The underpaid teachers myth dispelled:
(CNSNews.com) – A new study conducted by the Heritage Foundation and the American Enterprise Institute (AEI) finds that, contrary to popular belief, public-school teachers receive total compensation more than 50 percent greater than that of private sector employees – if you take into account benefits, job security, summer vacations and other factors.
“There’s a widespread belief among people — really across the political spectrum — from laymen, to politicians, to scholars, that existing teachers are underpaid in terms of their wages and benefits,” said Jason Richwine, Ph.D., senior policy analyst for empirical Studies at the conservative Heritage Foundation, and coauthor of the study.
“The reality is that it’s just not true,” Richwine said.
Obviously, the teachers themselves (not to mention their unions) are going to disagree, but then who doesn’t think they’re worth every penny of what they’re paid and more? But what’s more irksome than the never-ending demands for more compensation from the teachers (which really aren’t unreasonable, don’t we all want to make more?) is that some think teachers should be paid the same across the nation.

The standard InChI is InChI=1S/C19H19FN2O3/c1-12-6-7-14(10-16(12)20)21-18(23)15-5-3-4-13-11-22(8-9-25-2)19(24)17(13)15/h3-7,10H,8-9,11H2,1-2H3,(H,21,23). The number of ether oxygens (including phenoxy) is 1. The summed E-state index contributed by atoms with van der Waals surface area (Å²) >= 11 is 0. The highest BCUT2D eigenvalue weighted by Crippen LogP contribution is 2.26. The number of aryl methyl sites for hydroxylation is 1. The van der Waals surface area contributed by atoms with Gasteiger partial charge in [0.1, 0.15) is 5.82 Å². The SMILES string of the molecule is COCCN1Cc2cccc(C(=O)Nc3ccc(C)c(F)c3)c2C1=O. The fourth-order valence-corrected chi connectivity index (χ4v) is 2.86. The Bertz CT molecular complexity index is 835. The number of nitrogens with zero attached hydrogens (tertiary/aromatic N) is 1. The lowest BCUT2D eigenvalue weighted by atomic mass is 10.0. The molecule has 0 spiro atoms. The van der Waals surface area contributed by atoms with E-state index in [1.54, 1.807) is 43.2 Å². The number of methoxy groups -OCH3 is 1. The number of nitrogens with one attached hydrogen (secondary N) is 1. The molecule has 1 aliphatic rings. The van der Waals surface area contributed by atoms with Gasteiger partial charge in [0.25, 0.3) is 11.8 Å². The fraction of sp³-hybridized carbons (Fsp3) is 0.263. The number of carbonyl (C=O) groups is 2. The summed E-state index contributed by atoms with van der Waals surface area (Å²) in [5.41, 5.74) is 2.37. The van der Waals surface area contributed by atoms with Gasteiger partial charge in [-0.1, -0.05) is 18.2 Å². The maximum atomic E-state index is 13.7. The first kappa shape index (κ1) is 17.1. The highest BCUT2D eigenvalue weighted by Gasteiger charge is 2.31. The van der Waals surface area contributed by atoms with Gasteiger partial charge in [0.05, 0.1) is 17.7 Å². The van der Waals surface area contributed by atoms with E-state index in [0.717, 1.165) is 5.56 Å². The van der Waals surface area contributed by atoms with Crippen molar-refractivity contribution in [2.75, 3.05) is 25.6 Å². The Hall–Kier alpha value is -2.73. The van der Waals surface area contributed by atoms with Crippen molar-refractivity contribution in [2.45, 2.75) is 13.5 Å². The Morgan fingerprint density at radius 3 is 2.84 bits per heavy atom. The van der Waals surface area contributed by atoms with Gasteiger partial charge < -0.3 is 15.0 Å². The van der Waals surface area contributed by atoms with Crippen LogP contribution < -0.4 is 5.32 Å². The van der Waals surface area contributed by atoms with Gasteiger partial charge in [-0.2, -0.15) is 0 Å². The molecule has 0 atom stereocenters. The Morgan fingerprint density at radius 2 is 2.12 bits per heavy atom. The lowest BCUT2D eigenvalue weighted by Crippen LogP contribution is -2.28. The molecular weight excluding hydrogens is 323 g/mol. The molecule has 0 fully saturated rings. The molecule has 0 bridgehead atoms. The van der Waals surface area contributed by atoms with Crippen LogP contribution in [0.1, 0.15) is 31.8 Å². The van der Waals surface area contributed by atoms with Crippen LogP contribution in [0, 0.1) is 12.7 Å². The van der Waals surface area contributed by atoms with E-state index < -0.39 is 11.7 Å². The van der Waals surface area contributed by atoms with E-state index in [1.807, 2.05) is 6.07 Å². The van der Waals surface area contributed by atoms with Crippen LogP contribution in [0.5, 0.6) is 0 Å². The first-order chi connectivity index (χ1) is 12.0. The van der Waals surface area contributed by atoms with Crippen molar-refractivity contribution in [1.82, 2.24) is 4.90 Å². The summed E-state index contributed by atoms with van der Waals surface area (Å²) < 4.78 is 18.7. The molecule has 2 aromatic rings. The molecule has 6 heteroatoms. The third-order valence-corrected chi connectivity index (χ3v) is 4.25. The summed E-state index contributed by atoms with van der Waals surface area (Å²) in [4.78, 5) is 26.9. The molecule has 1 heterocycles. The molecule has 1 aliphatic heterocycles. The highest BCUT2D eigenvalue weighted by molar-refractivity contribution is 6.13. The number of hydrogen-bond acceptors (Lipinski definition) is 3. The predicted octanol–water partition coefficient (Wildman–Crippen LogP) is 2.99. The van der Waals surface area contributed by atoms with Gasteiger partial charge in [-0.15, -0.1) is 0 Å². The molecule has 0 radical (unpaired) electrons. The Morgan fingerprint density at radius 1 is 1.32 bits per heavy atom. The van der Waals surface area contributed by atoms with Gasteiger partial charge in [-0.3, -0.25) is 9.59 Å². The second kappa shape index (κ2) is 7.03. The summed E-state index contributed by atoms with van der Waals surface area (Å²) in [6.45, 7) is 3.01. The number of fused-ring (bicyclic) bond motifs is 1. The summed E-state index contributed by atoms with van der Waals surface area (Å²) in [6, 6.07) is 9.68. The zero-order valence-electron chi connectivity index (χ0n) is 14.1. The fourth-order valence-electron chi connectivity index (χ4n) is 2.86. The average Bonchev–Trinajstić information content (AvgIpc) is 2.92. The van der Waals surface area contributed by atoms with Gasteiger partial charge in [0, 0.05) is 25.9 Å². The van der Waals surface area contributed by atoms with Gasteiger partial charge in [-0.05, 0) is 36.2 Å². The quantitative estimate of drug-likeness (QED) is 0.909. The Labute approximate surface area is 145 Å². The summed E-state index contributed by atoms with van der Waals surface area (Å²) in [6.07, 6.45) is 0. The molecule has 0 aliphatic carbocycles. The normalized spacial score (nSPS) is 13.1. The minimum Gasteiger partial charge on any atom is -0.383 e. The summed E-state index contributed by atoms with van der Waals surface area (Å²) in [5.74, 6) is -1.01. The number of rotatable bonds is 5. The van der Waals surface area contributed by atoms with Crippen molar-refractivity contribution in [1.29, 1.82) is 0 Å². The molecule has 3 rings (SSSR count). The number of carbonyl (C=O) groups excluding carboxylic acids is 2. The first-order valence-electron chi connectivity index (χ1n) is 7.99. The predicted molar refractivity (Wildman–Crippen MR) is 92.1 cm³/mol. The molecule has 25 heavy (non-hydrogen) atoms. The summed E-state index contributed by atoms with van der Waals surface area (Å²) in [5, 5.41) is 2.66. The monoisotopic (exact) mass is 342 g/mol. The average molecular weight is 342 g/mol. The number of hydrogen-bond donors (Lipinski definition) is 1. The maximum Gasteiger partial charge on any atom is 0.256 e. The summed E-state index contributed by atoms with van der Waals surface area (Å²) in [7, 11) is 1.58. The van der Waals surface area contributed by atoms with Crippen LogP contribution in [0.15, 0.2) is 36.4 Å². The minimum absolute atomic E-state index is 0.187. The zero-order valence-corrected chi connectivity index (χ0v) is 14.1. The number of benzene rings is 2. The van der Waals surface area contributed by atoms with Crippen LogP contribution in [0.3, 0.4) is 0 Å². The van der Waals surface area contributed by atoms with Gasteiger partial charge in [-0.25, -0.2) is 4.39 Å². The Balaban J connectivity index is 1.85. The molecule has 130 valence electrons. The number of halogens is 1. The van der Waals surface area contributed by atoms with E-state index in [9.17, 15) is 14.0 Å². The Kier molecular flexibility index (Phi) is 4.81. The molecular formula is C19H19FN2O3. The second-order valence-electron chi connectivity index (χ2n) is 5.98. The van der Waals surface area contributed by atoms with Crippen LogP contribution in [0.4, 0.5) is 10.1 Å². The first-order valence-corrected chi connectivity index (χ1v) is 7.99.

For instance, my home state of North Dakota is routinely ranked near the bottom for teacher pay. This is touted as evidence for needing to increase teacher pay, but really what does it matter what teachers in other states make? If the compensation in North Dakota is enough to attract and keep qualified applicants then it is adequate.
What’s also bothersome is the suggestion that more pay for teachers results in better education. America spends more per student on education than any other country in the world, and yet we certainly don’t rank first (or even near first) in any academic categories.